“CHANNEL QUALITY REPORTING FOR ADAPTIVE SECTORIZATION” having Attorney Docket No. 051010, filed concurrently herewith, assigned to the assignee hereof, and expressly incorporated by reference herein; and

“PRECODING AND SDMA SUPPORT” having Attorney Docket No. 051224, filed concurrently herewith, assigned to the assignee hereof, and expressly incorporated by reference herein.

“SDMA RESOURCE MANAGEMENT” having Attorney Docket No. 060031, filed concurrently herewith, assigned to the assignee hereof, and expressly incorporated by reference herein.

“Mobile Wireless Access System” having Attorney Docket No. 060081, filed concurrently herewith, assigned to the assignee hereof, and expressly incorporated by reference herein.

BACKGROUND

I. Field

The following description relates generally to wireless communications, and, amongst other things, to flexible communication schemes for wireless communication systems.

II. Background

Wireless networking systems have become a prevalent means by which a majority of people worldwide has come to communicate. Wireless communication devices have become smaller and more powerful in order to meet consumer needs and to improve portability and convenience. Consumers have found many uses for wireless communication devices such as cellular telephones, personal digital assistants (PDAs) and the like, demanding reliable service and expanded areas of coverage.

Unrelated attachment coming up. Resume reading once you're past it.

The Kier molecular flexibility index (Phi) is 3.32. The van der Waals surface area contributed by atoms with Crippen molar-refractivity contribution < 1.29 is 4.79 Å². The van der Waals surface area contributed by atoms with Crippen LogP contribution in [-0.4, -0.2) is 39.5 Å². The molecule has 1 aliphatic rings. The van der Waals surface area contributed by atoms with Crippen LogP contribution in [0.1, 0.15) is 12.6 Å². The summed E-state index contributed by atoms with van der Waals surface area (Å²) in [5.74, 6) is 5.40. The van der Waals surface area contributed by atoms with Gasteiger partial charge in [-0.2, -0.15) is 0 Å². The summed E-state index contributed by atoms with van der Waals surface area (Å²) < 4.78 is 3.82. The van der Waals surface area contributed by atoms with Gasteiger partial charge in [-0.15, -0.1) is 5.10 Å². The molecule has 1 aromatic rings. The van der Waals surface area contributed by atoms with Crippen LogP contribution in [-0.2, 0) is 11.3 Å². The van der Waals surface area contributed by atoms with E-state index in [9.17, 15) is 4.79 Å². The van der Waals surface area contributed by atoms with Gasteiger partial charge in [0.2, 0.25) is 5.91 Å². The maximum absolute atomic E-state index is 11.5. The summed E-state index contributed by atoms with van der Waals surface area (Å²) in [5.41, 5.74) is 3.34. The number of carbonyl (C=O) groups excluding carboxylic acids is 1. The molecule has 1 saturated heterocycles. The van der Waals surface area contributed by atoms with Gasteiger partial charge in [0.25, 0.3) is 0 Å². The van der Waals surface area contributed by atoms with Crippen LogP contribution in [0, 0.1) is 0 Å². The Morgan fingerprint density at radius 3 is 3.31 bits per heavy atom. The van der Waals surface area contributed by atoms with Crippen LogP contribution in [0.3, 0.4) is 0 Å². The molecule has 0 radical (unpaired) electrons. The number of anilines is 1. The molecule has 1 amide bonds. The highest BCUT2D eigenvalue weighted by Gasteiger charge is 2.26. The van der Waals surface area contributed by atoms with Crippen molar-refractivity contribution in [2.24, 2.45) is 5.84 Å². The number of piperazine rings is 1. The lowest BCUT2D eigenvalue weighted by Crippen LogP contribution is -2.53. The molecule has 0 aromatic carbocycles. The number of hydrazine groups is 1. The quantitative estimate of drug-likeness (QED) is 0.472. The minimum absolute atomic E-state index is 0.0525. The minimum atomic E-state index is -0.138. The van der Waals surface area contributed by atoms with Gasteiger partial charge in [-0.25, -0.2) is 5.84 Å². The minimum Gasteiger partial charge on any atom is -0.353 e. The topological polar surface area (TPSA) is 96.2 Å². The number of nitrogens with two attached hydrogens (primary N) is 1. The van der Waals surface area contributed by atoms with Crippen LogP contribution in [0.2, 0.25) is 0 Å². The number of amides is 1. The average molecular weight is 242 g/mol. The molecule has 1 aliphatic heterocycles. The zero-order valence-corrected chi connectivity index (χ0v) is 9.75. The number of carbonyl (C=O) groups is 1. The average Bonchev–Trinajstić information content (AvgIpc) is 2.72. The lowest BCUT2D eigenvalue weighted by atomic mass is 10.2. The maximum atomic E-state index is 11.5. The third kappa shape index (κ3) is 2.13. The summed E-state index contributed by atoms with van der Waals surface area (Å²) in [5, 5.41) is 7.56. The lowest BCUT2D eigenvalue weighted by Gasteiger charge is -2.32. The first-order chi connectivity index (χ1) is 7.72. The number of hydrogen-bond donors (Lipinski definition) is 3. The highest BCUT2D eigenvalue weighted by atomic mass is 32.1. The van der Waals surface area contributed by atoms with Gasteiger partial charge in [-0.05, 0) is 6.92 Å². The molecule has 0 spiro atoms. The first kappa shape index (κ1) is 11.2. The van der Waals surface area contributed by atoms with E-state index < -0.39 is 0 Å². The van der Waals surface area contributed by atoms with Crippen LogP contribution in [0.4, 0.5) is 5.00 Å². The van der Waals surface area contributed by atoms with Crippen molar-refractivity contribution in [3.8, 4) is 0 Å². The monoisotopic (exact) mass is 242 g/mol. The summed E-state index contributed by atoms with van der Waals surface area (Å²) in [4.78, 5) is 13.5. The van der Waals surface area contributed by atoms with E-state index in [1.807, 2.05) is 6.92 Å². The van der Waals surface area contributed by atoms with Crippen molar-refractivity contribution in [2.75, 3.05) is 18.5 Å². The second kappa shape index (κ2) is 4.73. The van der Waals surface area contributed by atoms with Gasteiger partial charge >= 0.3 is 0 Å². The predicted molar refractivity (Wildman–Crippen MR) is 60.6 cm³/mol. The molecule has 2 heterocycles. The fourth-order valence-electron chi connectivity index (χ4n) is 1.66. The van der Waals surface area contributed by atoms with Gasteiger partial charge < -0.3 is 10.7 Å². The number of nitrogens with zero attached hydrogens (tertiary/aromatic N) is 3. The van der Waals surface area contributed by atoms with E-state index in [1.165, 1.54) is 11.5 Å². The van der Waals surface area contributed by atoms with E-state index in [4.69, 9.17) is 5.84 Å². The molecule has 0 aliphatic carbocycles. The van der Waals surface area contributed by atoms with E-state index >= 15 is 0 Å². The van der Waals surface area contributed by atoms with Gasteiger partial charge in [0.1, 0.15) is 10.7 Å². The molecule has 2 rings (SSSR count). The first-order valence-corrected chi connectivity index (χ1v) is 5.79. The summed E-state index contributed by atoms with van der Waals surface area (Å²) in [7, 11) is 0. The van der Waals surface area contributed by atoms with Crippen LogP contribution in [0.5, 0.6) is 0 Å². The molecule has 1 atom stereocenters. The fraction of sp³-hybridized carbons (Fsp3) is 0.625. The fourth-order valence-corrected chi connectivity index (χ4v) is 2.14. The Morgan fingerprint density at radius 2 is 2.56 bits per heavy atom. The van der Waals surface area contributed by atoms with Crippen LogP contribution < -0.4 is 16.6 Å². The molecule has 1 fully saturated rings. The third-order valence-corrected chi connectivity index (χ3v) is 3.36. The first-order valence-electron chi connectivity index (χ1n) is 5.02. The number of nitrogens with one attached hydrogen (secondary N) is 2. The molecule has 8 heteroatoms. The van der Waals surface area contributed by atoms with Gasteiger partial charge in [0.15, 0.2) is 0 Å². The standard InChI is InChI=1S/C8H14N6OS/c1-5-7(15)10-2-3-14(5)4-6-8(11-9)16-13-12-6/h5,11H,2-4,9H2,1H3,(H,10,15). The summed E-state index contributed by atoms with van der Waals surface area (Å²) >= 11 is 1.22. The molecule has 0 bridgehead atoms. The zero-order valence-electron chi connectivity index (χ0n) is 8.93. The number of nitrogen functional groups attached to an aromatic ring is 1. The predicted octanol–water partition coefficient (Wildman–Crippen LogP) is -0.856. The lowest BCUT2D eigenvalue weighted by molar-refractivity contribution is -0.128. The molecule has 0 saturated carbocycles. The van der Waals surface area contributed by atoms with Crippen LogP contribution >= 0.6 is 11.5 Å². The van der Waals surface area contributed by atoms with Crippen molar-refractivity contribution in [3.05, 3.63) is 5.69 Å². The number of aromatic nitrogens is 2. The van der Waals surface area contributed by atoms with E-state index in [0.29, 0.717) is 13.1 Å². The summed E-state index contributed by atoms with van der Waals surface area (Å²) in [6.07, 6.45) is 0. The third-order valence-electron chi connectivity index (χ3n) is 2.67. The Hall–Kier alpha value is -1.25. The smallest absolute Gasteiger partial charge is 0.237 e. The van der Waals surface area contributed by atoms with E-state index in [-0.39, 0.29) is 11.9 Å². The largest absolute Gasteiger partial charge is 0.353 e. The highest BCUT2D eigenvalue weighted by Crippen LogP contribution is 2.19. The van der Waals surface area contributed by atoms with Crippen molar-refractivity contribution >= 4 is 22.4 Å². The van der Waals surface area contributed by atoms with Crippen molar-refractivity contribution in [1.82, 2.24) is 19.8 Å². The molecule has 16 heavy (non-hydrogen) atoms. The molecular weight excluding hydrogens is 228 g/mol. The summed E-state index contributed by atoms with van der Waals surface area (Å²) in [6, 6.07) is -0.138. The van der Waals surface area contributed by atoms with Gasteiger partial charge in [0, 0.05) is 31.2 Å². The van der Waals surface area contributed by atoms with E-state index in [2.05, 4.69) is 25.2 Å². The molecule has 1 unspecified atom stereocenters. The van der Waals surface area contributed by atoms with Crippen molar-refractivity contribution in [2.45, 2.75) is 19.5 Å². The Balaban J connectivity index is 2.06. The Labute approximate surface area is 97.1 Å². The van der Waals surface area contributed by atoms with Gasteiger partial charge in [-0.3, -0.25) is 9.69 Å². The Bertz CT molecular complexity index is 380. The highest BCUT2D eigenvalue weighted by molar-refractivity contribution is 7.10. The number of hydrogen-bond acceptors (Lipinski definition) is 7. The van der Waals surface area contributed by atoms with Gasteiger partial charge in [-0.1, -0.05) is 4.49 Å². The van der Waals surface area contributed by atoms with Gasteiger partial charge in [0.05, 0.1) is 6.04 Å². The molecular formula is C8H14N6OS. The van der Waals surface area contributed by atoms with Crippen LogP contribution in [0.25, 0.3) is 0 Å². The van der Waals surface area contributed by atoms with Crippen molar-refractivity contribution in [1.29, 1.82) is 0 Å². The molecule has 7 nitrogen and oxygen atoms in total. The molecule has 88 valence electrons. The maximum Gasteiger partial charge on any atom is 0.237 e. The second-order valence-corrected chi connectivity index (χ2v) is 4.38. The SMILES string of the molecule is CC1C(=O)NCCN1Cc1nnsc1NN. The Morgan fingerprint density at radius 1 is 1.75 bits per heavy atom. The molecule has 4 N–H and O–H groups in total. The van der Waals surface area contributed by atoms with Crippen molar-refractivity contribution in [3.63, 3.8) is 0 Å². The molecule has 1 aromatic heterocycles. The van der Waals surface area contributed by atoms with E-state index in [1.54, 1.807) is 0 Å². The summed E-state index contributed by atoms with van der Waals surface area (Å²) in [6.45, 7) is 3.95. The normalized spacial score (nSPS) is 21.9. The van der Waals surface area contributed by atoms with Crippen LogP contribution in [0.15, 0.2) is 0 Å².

Performance for a wireless communication system may be enhanced by using beamformed transmissions to communicate from the base station to the mobile devices. Multiple transmit antennas located at a base station can be used to form beamformed transmissions. Beamformed transmissions utilize “beams” that typically cover a narrower area than transmissions using a single transmit antenna. However, the signal to interference and noise ratio (SINR) is enhanced within the area covered by the beams. The portions of a sector not covered by a beam are referred to as a null region. Mobile devices located within the null region will have will have an extremely low SINR, resulting in reduced performance and possible loss of data. The communication system may use beam steering, in which beams are dynamically directed at particular user devices. During beam steering, beams are redirected as user devices change location.